Track and Field

Trevor Hofbauer overcomes cramp to successfully defend Canadian men's marathon title in Toronto

Trevor Hofbauer earned a second straight Canadian men's victory and third of his career at the Toronto Waterfront Marathon on Sunday morning while fellow Kelowna, B.C., resident Malindi Elmore was the first Canadian woman to reach the finish line in her national marathon debut.

Fellow B.C. runner Malindi Elmore is Canada's top woman in national marathon debut

Trevor Hofbauer of Burnaby, B.C., repeated as Canadian men's champion at the Toronto Waterfront Marathon on Sunday, completing the 42.2-kilometre race in two hours 11 minutes. The 30-year-old posted a 2:09:51 personal best at the 2019 event. (Alex Lupul/Canadian Press)

Trevor Hofbauer had nearly a four-second lead over fellow Canadian runner Rory Linkletter through 26 kilometres of Sunday's Toronto Waterfront Marathon when he felt a stomach cramp. Focused on breathing, he went one step at a time and fortunately the pain subsided quickly.

"It's easy to overreact and hit the brakes," he said hours later in a phone interview with CBC Sports. "Thankfully, it worked out."

It sure did as the native of Burnaby, B.C., earned a second straight victory and third of his career among elite Canadian men's runners at the World Athletics Elite Label road race that doubles as the national championships.

Hofbauer, running on his own for much of the final 10 km, pounded his chest three times with his right fist after the final turn of the 42.2 km race, blew a kiss and raised his right arm before reaching the finish line in two hours 11 minutes.

The 30-year-old was fifth overall on the men's side, topping his previous high of seventh from 2019 when Hofbauer set a 2:09:51 personal best to meet the 2020 Tokyo Olympic standard before COVID-19 wiped out in-person competition each of the next two years in Toronto. He was also top Canadian male in his 2017 Toronto Waterfront Marathon debut.

"The most painful of the three," Hofbauer said of Sunday's performance before having dinner with his cousin Nicole, who made the trip from Michigan. "I had a couple of rough patches in my training and I felt I was prepared enough to run this time today."

A month ago, he missed about a week of training to nurse a strained left quadriceps muscle. To compensate in hopes of avoiding a setback, Hofbauer "hit the gym hard" for two weeks to strengthen his body to handle the rigours of marathon running.

I felt like I was fighting the air for the last seven kilometres.— 3-time Canadian marathon men's champion Trevor Hofbauer on the physical challenges late in Sunday's race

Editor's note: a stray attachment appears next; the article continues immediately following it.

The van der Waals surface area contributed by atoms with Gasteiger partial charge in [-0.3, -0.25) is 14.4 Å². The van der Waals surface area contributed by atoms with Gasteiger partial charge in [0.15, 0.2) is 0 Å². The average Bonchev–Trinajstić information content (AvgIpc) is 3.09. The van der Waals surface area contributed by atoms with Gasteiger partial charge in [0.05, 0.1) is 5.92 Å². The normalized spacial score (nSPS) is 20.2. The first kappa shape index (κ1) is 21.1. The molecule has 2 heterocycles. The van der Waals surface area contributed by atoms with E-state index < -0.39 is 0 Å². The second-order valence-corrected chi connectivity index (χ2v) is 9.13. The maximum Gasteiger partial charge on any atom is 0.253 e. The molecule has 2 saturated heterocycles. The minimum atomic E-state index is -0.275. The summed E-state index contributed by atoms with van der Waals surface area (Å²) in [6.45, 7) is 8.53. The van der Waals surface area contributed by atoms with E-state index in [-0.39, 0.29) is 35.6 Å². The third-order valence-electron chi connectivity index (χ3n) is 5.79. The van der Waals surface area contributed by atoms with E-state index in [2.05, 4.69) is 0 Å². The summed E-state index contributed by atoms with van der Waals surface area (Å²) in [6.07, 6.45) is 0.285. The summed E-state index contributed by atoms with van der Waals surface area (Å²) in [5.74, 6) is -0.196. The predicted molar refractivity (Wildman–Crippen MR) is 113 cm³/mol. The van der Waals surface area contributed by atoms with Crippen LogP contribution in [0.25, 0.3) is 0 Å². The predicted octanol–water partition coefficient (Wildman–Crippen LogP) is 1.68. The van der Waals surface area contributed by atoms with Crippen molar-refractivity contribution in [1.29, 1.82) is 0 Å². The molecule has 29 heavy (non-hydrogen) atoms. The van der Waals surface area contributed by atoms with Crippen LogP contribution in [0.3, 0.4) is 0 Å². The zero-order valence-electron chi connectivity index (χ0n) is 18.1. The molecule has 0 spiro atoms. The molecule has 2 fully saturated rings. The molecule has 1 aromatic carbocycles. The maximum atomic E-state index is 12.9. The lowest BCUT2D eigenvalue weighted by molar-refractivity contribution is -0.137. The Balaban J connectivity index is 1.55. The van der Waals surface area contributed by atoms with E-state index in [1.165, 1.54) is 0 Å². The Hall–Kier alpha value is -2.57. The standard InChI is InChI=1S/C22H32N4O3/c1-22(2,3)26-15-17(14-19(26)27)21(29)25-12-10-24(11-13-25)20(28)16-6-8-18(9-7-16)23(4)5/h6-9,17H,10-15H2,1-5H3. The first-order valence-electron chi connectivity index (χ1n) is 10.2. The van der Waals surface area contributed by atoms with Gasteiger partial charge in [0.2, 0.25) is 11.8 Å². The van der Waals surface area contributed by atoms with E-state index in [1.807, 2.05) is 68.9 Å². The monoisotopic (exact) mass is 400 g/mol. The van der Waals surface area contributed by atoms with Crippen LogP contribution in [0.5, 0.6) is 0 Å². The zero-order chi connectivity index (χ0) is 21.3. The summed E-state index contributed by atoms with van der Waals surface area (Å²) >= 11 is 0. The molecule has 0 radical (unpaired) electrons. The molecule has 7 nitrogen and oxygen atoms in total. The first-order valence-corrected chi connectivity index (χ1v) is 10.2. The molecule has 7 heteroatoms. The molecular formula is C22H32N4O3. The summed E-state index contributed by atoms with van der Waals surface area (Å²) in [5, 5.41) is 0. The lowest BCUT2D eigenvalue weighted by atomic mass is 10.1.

Despite a healthy lead over Linkletter late in Sunday's race, it was never a sure bet the 2020 Olympian was guaranteed a win as the physical challenges took their toll on the first-year psychology student at the University of British Columbia's Okanagan campus in Kelowna, where he has lived since moving from Calgary in November 2021.

"The marathon is a humbling distance," said Hofbauer, who set the men's Canadian course record at the Boston Marathon on April 18 in a time of 2:10:52 to finish 15th. "After 35 kilometres [on Sunday] we were into that headwind a bit and my body was getting sore. No matter what I tried, I couldn't get my legs to move faster.

"I felt like I was fighting the air for the last seven kilometres."

Top 5 Canadian men

  • Trevor Hofbauer, 2:11:00
  • Rory Linkletter, 2:13:32
  • Mohamed Aagab, 2:15:19
  • Lee Wesselius, 2:16:51
  • Sergio Raez Villanueva, 2:18:04

On Oct. 29, Hofbauer will represent the UBCO Heat at the Canada West Championships in Langley, B.C., ahead of the Nov. 12 U Sports cross-country national championships in Halifax.

Long-term, qualifying for the men's marathon at the 2024 Summer Games in Paris is Hofbauer's top priority. His grandmother died the day before he flew to the Olympics in Japan in the summer of 2021, making it "impossible" to achieve his top-20 goal in Sapporo. Hofbauer placed 48th in 2:19:57 in his first Olympic marathon.

I'm looking forward to Paris ... and I'm going to do everything in my power to get there. I'm all-in.— Hofbauer on the 2024 Summer Olympics

"My grandmother was an incredible human being that I leaned on for the majority of my life," said Hofbauer, who wants to be an elementary school teacher. "She was a huge supporter of me, and it was a goal for the both of us to be on the Olympic stage. I really wanted her to watch it on TV.